Saturday, December 7, 2013
Review: 2013 Nissan Juke NISMO
The NISMO (NISsan MOtorsports) name has been around since 1984. The tuner has been heavily involved in racing over the years, and has also offered tuning parts for a variety of Nissans. Turnkey NISMO cars first started with a Skyline GT-R in Japan in the early 2000s. In 2002, the Sentra Spec V ended up with an available NISMO variant, as did the 350Z, and other vehicles. These cars had all kinds of different parts. From suspension and engine changes, to seats and spoilers, the NISMO-equipped Nissans add more spice to the driving experience. For 2013 we saw the introduction of two new NISMO vehicles: The 370Z and, of all things, the Juke crossover. The Juke has been out for a few years now but is still as polarizing as it was when it first came out. People either love the looks or detest them.
You can get a souped-up turbocharged Juke NISMO in one of three versions. There’s a front-wheel drive version with a CVT; a front-drive version with a six-speed manual; and an all-wheel drive model with the CVT. (No AWD and a manual, unfortunately.) No matter which version you get, the funky looking crossover gets a direct injected 1.6-liter turbocharged four banger making 197 horsepower and 184 ft/lbs of torque—respectable numbers for a small crossover for sure—and nine more hp and seven more ft/lbs than standard Jukes.
Our test model was the AWD variant, so it had the CVT. And while the engine’s numbers aren’t bad for a 2,930 lb. vehicle, it doesn’t feel that quick, mostly due to the CVT. Power delivery is odd. There’s some turbo lag coupled with the inherent slipping feel of the CVT. You expect to really feel the throttle from the turbo, but it either kicks in at unexpected times, or just never seems to deliver. Unfortunately, this engine/transmission combination generally makes the car feel slower than it probably is. Regardless, the CVT takes a lot of fun out of a powerlant that could likely be a hoot to drive with a manual transmission. Even when you switch over to Sport mode, it just never feels that quick. I’m sure the manual version is a lot more fun.
Speaking of driving, the Juke NISMO, like other Juke models, features three driving modes: Normal, Eco, and Sport. Like most vehicles that swap over modes, these mostly adjust the throttle calibration. I often drove the car in Sport mode, but did sample all three. The difference is noticeable between them, with Eco being more laggy and Sporty being quicker to respond. And although the car is rated at 25 city, 27 combined, and 30 highway, I was barely able to get 20 MPG. The Juke is a thirsty little thing, and it definitely prefers highway driving to city jaunts, at least in terms of fuel consumption.
Like the last Juke I reviewed, the interior is really cool, and the NISMO version adds some truly outstanding touches. First, the steering wheel features a grippy Alcantara-clad material and a red leather “center” marker in red (much like a race car). In addition, it features some of the best seats I’ve ever sat in. They are highly bolstered in all areas, and feel like an ultra-comfortable and supportive racing seat—seriously great. Other NISMO touches include a unique shift knob and gauges. The driving position is a great mix of sporty and practical, too. You’re not too upright, but you’re not laying down, either. The sound system, touch screen, and basically all of the displays work very well and are simple to operate. Our model included the optional $1,170 navigation system, and its operation was easy to use. By the way, every car I’ve ever tested with a Rockford Fosgate stereo system has been amazing, and this one is no different. The ecoPUNCH stereo with subwoofer sounds awesome. Deep lows, crisp highs, and a decibel level that can definitely wake the neighbors; it’s awesome. Overall, I really like the combination of practicality, comfort, and added sportiness inside. Plus, visibility isn’t bad, it’s roomy, has plenty of cargo area, and it looks futuristic and fun.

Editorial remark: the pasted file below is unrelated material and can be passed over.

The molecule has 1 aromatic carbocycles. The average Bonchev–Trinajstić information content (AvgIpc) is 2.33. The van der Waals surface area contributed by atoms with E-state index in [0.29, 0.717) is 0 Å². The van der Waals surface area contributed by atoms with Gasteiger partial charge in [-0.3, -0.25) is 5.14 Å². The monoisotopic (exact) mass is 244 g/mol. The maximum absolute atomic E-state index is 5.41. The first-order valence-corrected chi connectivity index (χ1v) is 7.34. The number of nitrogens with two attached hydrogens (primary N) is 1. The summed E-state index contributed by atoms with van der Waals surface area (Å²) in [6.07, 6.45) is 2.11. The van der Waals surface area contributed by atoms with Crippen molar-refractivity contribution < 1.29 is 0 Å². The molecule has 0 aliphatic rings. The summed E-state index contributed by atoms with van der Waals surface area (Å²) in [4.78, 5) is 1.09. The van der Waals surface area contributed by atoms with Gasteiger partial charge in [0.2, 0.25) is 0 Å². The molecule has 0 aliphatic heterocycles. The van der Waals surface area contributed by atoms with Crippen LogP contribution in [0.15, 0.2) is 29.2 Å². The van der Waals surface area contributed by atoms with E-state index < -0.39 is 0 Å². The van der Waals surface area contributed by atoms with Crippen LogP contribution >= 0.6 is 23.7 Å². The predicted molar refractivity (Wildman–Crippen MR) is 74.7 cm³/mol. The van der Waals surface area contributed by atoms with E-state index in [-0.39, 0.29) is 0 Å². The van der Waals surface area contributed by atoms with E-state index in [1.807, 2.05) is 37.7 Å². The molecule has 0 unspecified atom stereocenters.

The other unique thing about this tarted-up Juke is its NISMO-tuned suspension. Handling is improved and features quick steering, little body roll, and a firm ride. Throw it into the corner and the Juke sticks to the pavement with impressive grip, thanks in part to the 18” wheels, AWD, and of course, the sport-tuned suspension. And of course, those outstanding seats hold you in place extremely well.
The Juke NISMO definitely adds some neat features to an already interesting vehicle, but not everything was worth the extra cash. Our model stickered at $27,270 including destination, navigation, NISMO carpeted floor mats, and the center armrest. At that price you’re into Subaru WRX territory, which I would consider benchmark for turbo, all-wheel drive hatchbacks. The WRX has 265 horsepower and gets similar (and sometimes higher) fuel economy; at least our 2013 WRX with a manual transmission does. I think the Juke NISMO, as unique as it is, is a bit on the spendy side for what you get. However, do keep in mind, if you’re looking for an automatic transmission, the WRX is off the shopping list (at least until 2015). You do get fantastic seats, an excellent stereo, and a plethora of personality. I just wish you could get the AWD version with the turbo and manual. Because then you might really be able to appreciate the extra oomph from this crazy little compact crossover.